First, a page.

Nursing and teaching bodies complain about MP's lockdown drink comments – BBC


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Claims nurses and teachers would drink in staff rooms during lockdown are "demoralising" and "wholly inaccurate", nursing and teaching bodies say.
Most nurses would spend their time cleaning uniforms and keeping away from family to protect them, the Royal College of Nursing (RCN) said.
Teaching leaders criticised the comments as "deeply insulting".
Lichfield MP Michael Fabricant told BBC News he knew of nurses and teachers who went for a quiet drink after shifts.
He said since his initial claims, five more people had contacted him to back up his claim.
He said he was keeping them anonymous.
"I am not condemning them for this but merely saying that the holier than thou attitude taken by some to score political points really doesn't cut it," he said.
The RCN said it wanted to formally complain while several teaching unions said they would be writing to the MP and Education Secretary Nadhim Zahawi.
RCN general secretary and chief executive Pat Cullen said she wanted to complain to the MP and also sent a copy of her letter to party chairman Oliver Dowden.
Ms Cullen criticised the MP's comments and said nurses and nursing support staff would, after finishing well past the end of their shifts, "get home, clean their uniforms, shower and collapse into bed" rather than "have a quiet one in the staff room".
"It is utterly demoralising – and factually incorrect – to hear you suggest that our diligent, safety critical profession, can reasonably be compared to any elected official breaking the law, at any time," she said.
An NHS worker from a medical admissions unit in Wakefield – who wished to remain anonymous – contacted the BBC to give their reaction stating Mr Fabricant "should walk in a nurse's shoes for a week".
They said: "I came home from work, went straight into the shower after every shift, disinfected my car daily. Kept well clear of all family and friends for months. Kept my washing separate to protect my family.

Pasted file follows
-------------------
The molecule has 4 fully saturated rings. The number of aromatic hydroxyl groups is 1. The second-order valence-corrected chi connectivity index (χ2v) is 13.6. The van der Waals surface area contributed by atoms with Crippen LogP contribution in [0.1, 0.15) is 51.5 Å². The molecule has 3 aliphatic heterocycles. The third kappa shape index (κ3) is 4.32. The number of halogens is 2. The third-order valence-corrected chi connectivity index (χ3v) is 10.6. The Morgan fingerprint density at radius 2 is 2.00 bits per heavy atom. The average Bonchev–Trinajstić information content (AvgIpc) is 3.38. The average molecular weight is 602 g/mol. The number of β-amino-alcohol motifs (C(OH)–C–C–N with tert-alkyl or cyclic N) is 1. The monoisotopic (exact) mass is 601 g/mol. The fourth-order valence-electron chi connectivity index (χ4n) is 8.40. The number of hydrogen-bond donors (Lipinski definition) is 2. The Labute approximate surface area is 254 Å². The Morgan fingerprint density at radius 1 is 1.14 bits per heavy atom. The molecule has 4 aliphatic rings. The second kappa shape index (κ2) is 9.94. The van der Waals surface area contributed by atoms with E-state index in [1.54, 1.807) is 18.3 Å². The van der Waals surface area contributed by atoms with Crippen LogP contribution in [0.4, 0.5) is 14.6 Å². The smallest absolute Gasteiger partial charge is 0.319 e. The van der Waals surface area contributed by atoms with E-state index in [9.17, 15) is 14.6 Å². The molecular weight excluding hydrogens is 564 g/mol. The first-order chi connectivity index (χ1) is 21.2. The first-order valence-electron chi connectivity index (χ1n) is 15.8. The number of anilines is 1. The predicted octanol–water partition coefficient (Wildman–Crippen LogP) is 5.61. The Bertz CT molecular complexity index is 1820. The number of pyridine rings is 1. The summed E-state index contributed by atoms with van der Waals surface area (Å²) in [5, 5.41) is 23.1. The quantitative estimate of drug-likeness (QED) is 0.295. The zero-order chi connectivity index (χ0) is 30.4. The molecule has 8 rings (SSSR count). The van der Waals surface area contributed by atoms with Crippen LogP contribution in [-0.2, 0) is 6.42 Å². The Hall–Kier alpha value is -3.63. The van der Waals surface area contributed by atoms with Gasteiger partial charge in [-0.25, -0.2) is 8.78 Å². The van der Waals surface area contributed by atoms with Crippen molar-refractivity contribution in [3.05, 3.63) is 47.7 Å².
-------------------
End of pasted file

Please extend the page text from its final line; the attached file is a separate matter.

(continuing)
"I saw nurses going home crying. Exhausted. It was and still is relentless.
"So I hope they enjoyed their little party while we were sinking, not drinking."
Paul Whiteman, general secretary of the NAHT school leaders' union, said in a letter to the education secretary Mr Fabricant's suggestion was "wholly inaccurate and deeply insulting" to teachers as a profession.
Head teachers had followed government guidance during the pandemic "meticulously" and Mr Zahawi himself had praised them for doing so, he added.
Mr Fabricant's comments were "as insulting as they are offensive", Mary Bousted, joint general secretary of the National Education Union, said.
Dame Alison Peacock, chief executive of the Chartered College of Teaching, said Mr Fabricant's comments were "naïve and wrong" and teachers should be being thanked instead "for everything they have done".
Teacher Gerard Coll told the BBC Mr Fabricant's "imbecilic" comments "undermines two professions".
Mr Coll, who works in Barry in South Wales, said he had been a lifelong Conservative voter but "never again" after what the MP had said.
"It's disgusting that a person in his position can use a tiny minority of people to taint whole professions," he said.
"You cannot compare it to what the prime minister has done. Is this how far the Tory party has fallen?"
Mr Fabricant's comments were also criticised by fellow Conservative MP Simon Hoare on Twitter who, responding to accounts from nurses and their families, said he had "seen no evidence of 'after shift party time'".
Mr Fabricant made the claims when reacting to Boris Johnson being fined for attending a birthday party thrown for him during a Covid lockdown.
He said the prime minister needed to think hard and apologise, although he did not think that Mr Johnson believed he was breaking the law.
"I think at the time just like many teachers and nurses who after a very, very long shift would tend to go back to the staff room and have a quiet drink which is more or less what he has done…. I don't think he thought he was breaking the law, but of course that doesn't make any sort of excuse…," he said.
In a later statement Mr Fabricant said a teacher and two nurses had told him they had some sympathy with the prime minister "as after an exhausting day at work they, too, had had a drink with their work mates".
He said: "They felt it safe as they had not mixed with others and, frankly, I cannot blame them."
However, the MP said he fully understood the anger of people who obeyed the rules, "couldn't visit relatives, and missed weddings and funerals".
"I was in lockdown in Lichfield all the time so I know exactly how they feel," he added.
"But Boris Johnson's mother died during lockdown too and he himself ended up in intensive care so he will also understand their anger."
People have contacted the BBC both supporting Mr Fabricant and criticising his claims.
One person, who said they had worked for the NHS for 30 years, claimed all hospitals were alcohol-free in staff rooms while a teacher said their school did not have alcohol on site even for leaving events.
But another claimed they had witnessed NHS staff breaking Covid rules by "visiting each other and their families" during lockdown.
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